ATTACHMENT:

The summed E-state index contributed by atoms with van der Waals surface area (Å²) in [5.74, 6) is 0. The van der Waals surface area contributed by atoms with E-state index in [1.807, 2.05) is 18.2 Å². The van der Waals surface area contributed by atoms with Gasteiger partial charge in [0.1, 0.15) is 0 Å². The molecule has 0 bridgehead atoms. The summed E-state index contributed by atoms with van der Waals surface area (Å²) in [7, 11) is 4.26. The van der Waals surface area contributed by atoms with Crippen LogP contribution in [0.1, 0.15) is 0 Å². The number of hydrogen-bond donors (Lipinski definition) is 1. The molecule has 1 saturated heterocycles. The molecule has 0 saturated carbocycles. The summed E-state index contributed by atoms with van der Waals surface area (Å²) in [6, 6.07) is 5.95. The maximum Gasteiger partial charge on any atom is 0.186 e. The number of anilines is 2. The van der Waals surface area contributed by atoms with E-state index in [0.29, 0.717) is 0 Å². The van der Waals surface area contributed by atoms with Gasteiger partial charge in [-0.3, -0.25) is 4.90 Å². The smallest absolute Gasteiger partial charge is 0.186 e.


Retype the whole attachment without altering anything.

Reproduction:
The summed E-state index contributed by atoms with van der Waals surface area (Å²) in [5.74, 6) is 0. The van der Waals surface area contributed by atoms with E-state index in [1.807, 2.05) is 18.2 Å². The van der Waals surface area contributed by atoms with Gasteiger partial charge in [0.1, 0.15) is 0 Å². The molecule has 0 bridgehead atoms. The summed E-state index contributed by atoms with van der Waals surface area (Å²) in [7, 11) is 4.26. The van der Waals surface area contributed by atoms with Crippen LogP contribution in [0.1, 0.15) is 0 Å². The number of hydrogen-bond donors (Lipinski definition) is 1. The molecule has 1 saturated heterocycles. The molecule has 0 saturated carbocycles. The summed E-state index contributed by atoms with van der Waals surface area (Å²) in [6, 6.07) is 5.95. The maximum Gasteiger partial charge on any atom is 0.186 e. The number of anilines is 2. The van der Waals surface area contributed by atoms with E-state index in [0.29, 0.717) is 0 Å². The van der Waals surface area contributed by atoms with Gasteiger partial charge in [-0.3, -0.25) is 4.90 Å². The smallest absolute Gasteiger partial charge is 0.186 e.